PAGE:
Women and work: Supporting female colleagues in psychology
Rosemead School of Psychology
In 2007, the most recent year for which data are available, women comprised 64.4 percent of the 185,000 psychologists nationwide. Sixty-six percent of mental health counselors and a striking 82 percent of social workers were also women (United States Department of Labor, 2008). Despite women's strong presence in the social sciences and mental health fields, women still face unique challenges as they advance through their career. For instance, APA's study of salaries in psychology showed that in 2007, women earned less than men, with the disparities becoming more pronounced with more years of work experience (American Psychological Association Center for Workforce Studies, 2009). Sexual harassment and sexism are still pervasive in many work places, as well as the often-overlooked tensions of balancing multiple roles for working mothers (Oates, Hall, Anderson & Willingham, 2008). Many of the problems women face, as well as their solutions to these problems, are closely intertwined with their religious faith (Hall, Anderson & Willingham, 2004; Hall, Christerson & Cunningham, 2009). This article seeks to identify common issues faced by Christian women working in psychology-related fields, as well as highlight avenues for supporting these women in the workplace. To this end, we will first review some issues faced by working women in general, and then discuss those issues that pertain more specifically to working mothers.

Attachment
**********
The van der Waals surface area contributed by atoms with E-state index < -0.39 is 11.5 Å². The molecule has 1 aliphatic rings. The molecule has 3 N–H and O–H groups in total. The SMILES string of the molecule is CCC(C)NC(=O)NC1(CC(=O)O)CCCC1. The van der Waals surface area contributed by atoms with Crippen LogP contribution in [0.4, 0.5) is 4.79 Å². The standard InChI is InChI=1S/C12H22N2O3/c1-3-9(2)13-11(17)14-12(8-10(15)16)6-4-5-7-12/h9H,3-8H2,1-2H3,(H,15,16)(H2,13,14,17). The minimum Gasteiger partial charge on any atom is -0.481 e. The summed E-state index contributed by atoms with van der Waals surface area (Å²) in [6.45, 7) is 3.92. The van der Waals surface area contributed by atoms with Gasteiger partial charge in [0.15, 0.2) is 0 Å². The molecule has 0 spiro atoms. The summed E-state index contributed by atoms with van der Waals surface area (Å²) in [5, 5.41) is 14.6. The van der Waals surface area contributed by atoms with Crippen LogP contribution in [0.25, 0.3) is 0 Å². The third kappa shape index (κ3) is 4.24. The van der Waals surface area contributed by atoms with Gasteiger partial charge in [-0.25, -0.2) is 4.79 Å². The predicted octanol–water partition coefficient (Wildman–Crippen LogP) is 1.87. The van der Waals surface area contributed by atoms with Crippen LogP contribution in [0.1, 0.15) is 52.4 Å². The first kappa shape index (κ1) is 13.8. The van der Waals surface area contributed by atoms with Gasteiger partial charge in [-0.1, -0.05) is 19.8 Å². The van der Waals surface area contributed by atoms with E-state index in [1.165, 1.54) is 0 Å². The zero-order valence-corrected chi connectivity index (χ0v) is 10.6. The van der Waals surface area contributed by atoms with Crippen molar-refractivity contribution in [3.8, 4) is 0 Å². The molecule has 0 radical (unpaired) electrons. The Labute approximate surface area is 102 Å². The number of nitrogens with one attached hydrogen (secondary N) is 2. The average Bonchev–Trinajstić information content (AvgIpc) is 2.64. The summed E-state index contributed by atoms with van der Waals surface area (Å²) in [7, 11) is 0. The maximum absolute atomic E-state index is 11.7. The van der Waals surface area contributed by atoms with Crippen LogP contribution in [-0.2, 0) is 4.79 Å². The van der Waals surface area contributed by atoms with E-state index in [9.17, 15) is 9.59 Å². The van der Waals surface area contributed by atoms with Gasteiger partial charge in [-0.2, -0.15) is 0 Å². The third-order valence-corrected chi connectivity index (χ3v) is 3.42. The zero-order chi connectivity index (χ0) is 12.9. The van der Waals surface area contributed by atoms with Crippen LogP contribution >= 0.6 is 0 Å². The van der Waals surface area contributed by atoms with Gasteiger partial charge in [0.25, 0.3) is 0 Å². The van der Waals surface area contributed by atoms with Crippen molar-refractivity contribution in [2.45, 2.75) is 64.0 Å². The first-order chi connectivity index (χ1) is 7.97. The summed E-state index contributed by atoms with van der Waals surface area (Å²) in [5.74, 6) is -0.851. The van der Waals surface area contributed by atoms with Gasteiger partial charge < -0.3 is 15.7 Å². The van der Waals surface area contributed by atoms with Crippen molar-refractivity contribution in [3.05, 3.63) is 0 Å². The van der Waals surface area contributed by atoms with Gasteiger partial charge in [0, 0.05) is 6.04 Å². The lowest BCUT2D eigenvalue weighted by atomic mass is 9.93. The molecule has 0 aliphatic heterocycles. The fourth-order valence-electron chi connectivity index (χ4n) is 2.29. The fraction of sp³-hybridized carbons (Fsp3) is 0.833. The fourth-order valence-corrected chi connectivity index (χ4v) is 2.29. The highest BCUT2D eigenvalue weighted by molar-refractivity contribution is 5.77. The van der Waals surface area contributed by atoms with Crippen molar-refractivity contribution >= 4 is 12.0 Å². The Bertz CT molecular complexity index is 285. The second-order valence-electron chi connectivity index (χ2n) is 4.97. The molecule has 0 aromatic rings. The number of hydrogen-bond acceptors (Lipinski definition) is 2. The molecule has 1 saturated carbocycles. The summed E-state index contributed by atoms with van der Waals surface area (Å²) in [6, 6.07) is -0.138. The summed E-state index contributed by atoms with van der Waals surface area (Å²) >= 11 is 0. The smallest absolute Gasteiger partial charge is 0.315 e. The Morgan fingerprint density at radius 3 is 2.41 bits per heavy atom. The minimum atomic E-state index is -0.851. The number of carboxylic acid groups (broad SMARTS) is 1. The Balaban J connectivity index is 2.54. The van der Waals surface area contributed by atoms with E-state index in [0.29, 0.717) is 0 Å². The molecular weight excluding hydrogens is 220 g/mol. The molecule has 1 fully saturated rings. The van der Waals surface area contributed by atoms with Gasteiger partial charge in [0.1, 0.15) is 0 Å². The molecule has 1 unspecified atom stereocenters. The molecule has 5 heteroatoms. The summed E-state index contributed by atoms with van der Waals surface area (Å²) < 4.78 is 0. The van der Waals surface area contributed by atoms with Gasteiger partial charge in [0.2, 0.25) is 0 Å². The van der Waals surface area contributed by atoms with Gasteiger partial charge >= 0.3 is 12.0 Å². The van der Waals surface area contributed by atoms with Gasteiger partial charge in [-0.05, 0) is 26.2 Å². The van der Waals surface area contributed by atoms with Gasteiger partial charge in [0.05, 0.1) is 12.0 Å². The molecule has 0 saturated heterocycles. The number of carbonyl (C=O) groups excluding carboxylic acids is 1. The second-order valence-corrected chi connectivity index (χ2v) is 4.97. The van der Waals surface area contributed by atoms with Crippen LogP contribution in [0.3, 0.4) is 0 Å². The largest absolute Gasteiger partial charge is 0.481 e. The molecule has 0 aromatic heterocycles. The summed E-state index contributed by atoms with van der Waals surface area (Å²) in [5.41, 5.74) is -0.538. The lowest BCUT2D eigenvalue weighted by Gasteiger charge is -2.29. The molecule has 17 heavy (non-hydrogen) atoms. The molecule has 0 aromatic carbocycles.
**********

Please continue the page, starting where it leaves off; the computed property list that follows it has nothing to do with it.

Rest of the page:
Sexism in higher education;
Journal of Psychology and Christianity
Anderson, Tamara Lynn and Hall, M. Elizabeth Lewis, "Women and work: Supporting female colleagues in psychology" (2009). Faculty Articles & Research. 20.